Basic OSCAR information (FLAP, SNAC, TLV)   

 1.  FLAP protocol (version 1.0) description
 2.  SNAC communication unit description
 3.  TLV (Type-Length-Value) tuple description
 4.  Online userinfo block description

 FLAP transport (version 1.0) 
     FLAP is a low-level communications protocol that facilitates the development of higher-level, datagram-oriented, communications layers. It is used on the TCP connection between all clients and servers. Here is format of FLAP datagram:

 2A   byte   FLAP id byte
 xx   byte   FLAP channel
 xx xx   word   FLAP datagram seq number
 xx xx   word   FLAP data size
 ...... FLAP data

     FLAP id byte is always 0x2A. It is frame-start sign.

     The flap sequence numbers used for errors detection. So server can detect problem when client set flap data size field = 10 and write 20 bytes 0x2A as data. The flap sequence number origins are picked quite randomly. There is no connection between the sequence number set from the server and the set from the client. Sequence numbers are always incremented upward (towards 0x8000) for each command sent. If the sequence number does reach 0x8000, it will wrap to 0x0000, for obvious reasons. If you start a new connection, it is recommended that a new sequence number origin is picked for that connection, for purposes of internal coherency. Sequence numbers are independent of channels: there's a single series of sequence numbers per TCP connection (per socket).

     Channels are the method used to multiplex separate paths of communication across the same TCP socket. These are analogous to TCP/UDP port numbers. Five channels are currently used by OSCAR:
  • 0x01 - New Connection Negotiation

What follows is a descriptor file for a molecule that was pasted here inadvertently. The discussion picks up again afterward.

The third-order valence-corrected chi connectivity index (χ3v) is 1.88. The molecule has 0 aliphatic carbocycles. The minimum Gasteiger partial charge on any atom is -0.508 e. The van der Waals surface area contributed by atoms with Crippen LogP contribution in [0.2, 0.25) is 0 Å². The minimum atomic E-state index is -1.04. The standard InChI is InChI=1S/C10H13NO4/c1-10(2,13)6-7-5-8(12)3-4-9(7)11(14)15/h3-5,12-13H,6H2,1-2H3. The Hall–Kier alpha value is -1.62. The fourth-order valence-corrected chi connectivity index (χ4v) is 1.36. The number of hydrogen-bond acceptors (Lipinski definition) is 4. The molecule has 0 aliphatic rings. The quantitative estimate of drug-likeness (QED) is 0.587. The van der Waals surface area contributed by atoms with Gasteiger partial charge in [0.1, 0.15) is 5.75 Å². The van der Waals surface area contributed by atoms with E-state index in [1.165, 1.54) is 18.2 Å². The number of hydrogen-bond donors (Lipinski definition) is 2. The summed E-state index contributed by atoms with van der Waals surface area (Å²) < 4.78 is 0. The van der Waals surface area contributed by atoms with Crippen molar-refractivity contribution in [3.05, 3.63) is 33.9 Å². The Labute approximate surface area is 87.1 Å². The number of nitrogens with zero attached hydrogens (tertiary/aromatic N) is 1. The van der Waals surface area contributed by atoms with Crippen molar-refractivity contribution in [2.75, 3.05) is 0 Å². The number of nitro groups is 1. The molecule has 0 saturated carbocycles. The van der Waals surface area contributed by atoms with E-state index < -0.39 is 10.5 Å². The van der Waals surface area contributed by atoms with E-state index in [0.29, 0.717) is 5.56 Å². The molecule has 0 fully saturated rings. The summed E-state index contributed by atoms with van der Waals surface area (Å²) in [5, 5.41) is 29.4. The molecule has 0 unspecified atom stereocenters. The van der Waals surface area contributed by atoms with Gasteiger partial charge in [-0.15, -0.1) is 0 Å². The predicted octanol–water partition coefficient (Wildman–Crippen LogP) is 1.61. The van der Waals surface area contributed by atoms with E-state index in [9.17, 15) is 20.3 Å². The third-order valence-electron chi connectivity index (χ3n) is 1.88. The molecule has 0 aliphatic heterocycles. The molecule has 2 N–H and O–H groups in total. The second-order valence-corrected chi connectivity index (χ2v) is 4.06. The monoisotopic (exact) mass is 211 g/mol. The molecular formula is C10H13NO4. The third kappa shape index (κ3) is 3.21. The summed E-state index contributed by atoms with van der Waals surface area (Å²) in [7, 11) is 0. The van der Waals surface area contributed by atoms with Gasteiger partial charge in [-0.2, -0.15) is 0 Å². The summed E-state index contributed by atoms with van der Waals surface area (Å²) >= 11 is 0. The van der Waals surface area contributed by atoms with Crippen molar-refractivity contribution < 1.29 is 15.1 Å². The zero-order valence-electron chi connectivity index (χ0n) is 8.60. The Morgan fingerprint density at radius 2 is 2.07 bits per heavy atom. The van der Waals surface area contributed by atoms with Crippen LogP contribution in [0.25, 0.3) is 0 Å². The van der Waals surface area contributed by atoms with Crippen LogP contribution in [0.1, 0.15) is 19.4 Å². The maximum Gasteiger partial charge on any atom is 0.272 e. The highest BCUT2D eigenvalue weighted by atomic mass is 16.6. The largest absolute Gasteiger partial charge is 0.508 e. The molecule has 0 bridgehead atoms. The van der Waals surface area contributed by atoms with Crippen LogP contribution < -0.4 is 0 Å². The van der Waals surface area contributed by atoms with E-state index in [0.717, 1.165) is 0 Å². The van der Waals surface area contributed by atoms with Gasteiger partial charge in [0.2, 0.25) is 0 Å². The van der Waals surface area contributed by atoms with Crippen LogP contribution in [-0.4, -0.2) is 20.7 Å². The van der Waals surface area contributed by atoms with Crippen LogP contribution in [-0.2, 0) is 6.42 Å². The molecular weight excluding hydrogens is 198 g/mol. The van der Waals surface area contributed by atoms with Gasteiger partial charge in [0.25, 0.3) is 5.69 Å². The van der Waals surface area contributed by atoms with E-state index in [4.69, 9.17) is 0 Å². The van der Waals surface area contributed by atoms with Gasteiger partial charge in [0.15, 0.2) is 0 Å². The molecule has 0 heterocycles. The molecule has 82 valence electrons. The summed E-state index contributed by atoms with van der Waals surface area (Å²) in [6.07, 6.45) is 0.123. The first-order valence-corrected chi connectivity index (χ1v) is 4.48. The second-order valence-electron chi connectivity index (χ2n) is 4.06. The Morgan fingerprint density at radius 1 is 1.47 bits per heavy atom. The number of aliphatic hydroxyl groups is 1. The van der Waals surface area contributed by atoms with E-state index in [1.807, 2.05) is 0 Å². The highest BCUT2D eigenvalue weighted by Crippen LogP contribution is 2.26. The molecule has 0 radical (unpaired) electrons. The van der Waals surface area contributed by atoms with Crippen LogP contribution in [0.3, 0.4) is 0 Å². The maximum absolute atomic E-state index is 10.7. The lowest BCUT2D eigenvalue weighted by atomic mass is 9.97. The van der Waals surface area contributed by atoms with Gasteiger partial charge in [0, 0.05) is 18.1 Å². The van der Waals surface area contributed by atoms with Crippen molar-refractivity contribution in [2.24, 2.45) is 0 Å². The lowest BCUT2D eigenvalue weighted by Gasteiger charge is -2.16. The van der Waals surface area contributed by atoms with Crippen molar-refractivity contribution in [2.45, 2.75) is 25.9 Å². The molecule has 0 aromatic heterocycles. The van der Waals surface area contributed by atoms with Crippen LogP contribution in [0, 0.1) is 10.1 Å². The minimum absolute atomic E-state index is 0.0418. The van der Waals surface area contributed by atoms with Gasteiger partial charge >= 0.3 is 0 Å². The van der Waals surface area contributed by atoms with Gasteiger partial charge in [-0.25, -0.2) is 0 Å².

• 0x02 - SNAC data
  • 0x03 - FLAP-level Error
  • 0x04 - Close Connection Negotiation
  • 0x05 - Keep alive
     After a new connection (socket) is set up using channel 0x01, data should only be carried on channel 0x02, until a low-level FLAP error occurs (channel 0x03) or there is planned termination, which gets "negotiated" (on channel 0x04). Most live events processed during the lifespan of the client are done over channel 0x02. SNACs are never transmitted on any channel other than 0x02

     The best way to read an incoming FLAP command is to first read only the starting 6 bytes (the FLAP headers). From these 6bytes, you can determine how many more bytes you need to read to complete the command, and how much memory you need to allocate to store it. Never read more or less than the number of bytes specified in the FLAP headers, or your read will result in a truncated or uninterpretable command. (If you read too much, you will probably end up reading the start of the next command, which is bad. Lost data is unacceptable in the AIM standard.)

     Because every command must follow FLAP guidelines, I'd recommend using a low-level routine to add the FLAP headers (normally, this will be the "flush transmit queue" routine, so that addition of sequence numbers and the rest of the FLAP headers is done as close timewise as possible to the command being put on the wire). This is the best way to prevent out-of-order seqnums from getting used (which, as stated earlier, is quite fatal).

 SNAC format description